devianter [1 Build] 1 point 1 month ago

Amazon exchanged both motherboard and the cpu and it works fine now. But thanks for caring to reply ;)

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EngageTheSun [1 Build] 1 point 12 months ago

How is this cases airflow? Have you had any problems with noise? I'm thinking of doing this with a small server like PC for data storage and whatnot. Props on the build! +1

 
 
mathfreak123 [Submitter] [1 Build] 0 points 12 months ago

I haven't checked yet. I'll be installing the OS later today and checking the temperatures after.

Sadly, the only place where all the PSU's cables can be bunched up would be right where the case's exhaust fan is. The best exhaust would be through the PSU, I think.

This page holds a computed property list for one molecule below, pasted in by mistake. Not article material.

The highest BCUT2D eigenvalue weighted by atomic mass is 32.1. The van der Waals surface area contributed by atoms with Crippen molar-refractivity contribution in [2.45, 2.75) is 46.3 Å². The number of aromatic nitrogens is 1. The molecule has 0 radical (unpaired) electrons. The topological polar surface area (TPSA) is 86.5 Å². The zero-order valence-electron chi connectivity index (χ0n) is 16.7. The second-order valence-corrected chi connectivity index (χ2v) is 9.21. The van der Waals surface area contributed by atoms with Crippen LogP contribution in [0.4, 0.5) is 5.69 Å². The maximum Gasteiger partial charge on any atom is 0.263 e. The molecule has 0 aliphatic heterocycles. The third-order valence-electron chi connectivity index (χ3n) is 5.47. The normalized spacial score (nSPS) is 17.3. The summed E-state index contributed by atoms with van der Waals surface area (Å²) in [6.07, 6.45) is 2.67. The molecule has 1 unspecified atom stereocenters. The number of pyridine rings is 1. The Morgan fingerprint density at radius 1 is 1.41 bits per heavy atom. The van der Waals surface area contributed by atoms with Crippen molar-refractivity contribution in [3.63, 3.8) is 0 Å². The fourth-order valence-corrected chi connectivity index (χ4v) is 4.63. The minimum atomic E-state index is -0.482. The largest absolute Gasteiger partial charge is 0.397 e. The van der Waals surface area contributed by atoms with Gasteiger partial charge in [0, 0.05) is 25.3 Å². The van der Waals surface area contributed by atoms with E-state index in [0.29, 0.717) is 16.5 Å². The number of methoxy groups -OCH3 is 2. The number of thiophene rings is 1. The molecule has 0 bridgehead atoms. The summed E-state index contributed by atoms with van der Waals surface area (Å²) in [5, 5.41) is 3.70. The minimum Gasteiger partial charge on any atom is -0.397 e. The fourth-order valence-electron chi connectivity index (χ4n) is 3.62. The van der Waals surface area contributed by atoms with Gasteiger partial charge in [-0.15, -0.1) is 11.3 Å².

mathfreak123 [Submitter] [1 Build] 0 points 12 months ago

Hi again! I just checked the temperatures of the processor. 45 C under full load after 15 minutes, and 25 C on idle. This all happened in a room that feels like it's around 15-16 C.

 
 
yourackdisciprine [1 Build] 1 point 12 months ago

I'm glad I saw your post. I've been wanting to build a home theater pc and these are the kind of parts I've been looking to use. This build gave me a good starting point.

 
 
Eschaton [2 Builds] 1 point 12 months ago

Looks like a fairly capable little HTPC.

I just have one question - what are the temps on that CPU? I had the same cooler sitting on a 775 socket running a dual-core pentium D at 2.6 Ghz, and that sucker was burning up with the stock fan (I think it was hitting 54C just sitting around in on the desktop of lubuntu); I removed the fan and sat a 90mm case fan on top of the heatsink and it cooled right down to a more reasonable 40C.

I hope you're getting better performance out of that cooling solution.

 
 
mathfreak123 [Submitter] [1 Build] 1 point 12 months ago

Hi again! I just checked the temperatures of the processor. 45 C under full load after 15 minutes, and 25 C on idle. This all happened in a room that feels like it's around 15-16 C.